But the celebrations aren't the message. The message of Christmas begins with this:
You see, at just the right time, when we were still powerless, Christ died for the ungodly. Very rarely will anyone die for a righteous person, though for a good person someone might possibly dare to die. But God demonstrates his own love for us in this: While we were still sinners, Christ died for us. (Romans 5:6-8)
But by observing the western church, one might think that those verses read like this: "You see, when we were God-fearing and holy, Christ died for the worthy ones...He demonstrated His love for us by rewarding our righteous living by dying for us." But no, He had pity for us in our weakness, while we were STILL sinning. He knew that no attempts at righteous living could take away those sins. He knew that the sacrifices in the temple could not take away those sins. Yet in His love and mercy, he came as a helpless babe to a world that could not save itself and demonstrated his love by dying for the UNGODLY.
In fact, His motivation for this act is spelled out by the apostle John:
For God so loved the world that he gave his one and only Son, that whoever believes in him shall not perish but have eternal life. For God did not send his Son into the world to condemn the world, but to save the world through him. (John 3:16, 17)
As I reflect on the evangelical response to the War on Christmas and to the godlessness of our nation, I am greatly saddened. It was to the very same conditions of an oppressive government, a culture of hedonism, and a religious climate of many false gods that Jesus came. Yet He came not to condemn, but to invite. He came to seek and to save those who are lost. Are we like the heavenly host, who that night pointed to the remedy for sin rather than berating the sinful? Are we like the bright star that shone gladly over the manger, pointing the way to the only One that could make us righteous? Are we inviting the sinners to come taste and see this great wonder?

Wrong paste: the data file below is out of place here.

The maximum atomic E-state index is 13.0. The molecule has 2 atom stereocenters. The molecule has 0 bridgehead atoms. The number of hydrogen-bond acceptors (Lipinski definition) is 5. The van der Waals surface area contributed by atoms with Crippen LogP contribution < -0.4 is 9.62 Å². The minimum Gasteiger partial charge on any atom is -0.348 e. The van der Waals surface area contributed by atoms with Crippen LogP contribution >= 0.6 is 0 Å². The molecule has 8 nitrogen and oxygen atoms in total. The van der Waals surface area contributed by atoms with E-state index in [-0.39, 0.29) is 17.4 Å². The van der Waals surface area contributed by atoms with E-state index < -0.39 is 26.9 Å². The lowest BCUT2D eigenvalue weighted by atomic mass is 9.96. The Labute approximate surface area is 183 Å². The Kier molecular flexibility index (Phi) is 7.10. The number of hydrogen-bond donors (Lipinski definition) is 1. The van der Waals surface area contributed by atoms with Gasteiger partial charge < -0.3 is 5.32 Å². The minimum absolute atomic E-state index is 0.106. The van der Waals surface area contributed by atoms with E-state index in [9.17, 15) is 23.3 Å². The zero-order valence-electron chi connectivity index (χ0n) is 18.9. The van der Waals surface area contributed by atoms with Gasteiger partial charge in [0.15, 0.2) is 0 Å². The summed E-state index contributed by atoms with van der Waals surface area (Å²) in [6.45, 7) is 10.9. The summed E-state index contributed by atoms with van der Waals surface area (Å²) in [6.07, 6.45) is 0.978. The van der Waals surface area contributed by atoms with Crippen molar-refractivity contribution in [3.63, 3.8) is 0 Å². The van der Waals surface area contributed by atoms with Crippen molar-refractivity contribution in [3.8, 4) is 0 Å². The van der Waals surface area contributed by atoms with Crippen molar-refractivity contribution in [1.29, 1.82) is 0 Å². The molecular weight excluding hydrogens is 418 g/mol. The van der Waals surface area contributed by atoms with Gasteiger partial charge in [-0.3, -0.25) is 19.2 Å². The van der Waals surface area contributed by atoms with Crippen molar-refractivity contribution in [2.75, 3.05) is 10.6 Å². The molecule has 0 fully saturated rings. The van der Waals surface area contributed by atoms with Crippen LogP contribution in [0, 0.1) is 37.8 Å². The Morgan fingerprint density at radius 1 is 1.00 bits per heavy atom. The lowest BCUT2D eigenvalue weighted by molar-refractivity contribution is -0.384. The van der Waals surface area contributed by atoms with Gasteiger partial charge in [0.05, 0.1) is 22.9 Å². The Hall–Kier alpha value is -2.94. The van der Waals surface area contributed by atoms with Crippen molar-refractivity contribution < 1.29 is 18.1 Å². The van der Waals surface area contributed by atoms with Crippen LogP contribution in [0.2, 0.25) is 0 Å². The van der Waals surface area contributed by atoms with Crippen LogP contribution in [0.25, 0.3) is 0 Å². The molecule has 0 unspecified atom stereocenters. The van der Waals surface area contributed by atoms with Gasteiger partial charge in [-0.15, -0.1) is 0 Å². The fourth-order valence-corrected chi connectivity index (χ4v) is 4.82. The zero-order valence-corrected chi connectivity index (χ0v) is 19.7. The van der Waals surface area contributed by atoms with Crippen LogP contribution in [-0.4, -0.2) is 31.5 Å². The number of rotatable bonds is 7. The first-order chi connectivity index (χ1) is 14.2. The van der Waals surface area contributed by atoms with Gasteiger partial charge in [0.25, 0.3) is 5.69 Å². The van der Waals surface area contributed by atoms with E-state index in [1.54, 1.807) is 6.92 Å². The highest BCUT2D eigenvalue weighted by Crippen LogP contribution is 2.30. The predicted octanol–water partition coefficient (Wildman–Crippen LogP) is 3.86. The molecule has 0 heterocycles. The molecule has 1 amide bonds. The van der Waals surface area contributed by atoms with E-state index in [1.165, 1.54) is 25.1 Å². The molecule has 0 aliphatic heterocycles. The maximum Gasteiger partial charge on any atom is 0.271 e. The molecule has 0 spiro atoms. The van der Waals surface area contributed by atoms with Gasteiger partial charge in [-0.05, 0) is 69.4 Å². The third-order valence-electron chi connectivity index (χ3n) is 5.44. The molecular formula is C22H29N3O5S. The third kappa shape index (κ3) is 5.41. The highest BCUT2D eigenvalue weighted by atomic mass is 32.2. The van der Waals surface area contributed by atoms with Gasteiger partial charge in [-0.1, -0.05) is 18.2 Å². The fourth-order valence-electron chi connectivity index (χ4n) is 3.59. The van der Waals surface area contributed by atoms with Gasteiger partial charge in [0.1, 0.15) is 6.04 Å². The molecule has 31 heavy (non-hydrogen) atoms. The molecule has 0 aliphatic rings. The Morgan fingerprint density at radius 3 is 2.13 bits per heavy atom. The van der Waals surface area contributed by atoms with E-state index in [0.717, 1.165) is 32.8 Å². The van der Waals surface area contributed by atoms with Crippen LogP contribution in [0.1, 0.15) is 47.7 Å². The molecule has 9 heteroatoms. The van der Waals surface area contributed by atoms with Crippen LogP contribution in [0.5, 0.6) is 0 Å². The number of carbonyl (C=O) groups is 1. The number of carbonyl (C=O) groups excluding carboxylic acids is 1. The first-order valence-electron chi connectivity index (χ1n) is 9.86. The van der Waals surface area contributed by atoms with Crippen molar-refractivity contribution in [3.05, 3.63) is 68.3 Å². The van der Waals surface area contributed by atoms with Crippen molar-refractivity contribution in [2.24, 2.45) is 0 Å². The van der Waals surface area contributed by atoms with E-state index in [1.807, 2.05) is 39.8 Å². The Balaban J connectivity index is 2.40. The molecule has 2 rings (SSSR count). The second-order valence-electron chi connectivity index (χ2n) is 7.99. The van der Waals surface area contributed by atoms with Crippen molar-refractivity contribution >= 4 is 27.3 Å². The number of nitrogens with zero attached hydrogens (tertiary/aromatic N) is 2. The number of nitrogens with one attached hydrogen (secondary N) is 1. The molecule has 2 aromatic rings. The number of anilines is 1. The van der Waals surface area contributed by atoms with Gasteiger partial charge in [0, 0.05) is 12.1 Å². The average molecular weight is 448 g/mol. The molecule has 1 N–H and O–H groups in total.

Did you notice that the angels did not appear at the temple to make their announcement? No one from the temple was invited to witness that miracle. Wouldn't you think that would be their first stop? But there were very few in the temple even looking for the Messiah, and they would not have been happy to see him in a manger among the common things of the earth.
Dear beloved brothers and sisters, will you be the heralds of good news this season? You see, the darker the night, the brighter the candle appears. In our darkened world, you can point to the remedy or you can call out the sin, but the message of Christmas is reconciliation - bought by the blood of Christ, not our own righteousness.
When you call out "Merry Christmas!" will it be a blessing or a curse? Will it be an invitation or a condemnation? When you're done with your celebrations and waving the flags of your causes, will the people in your world know that Christ died so that they could have life? Consider what James, the half-brother of Jesus had to say about our greeting: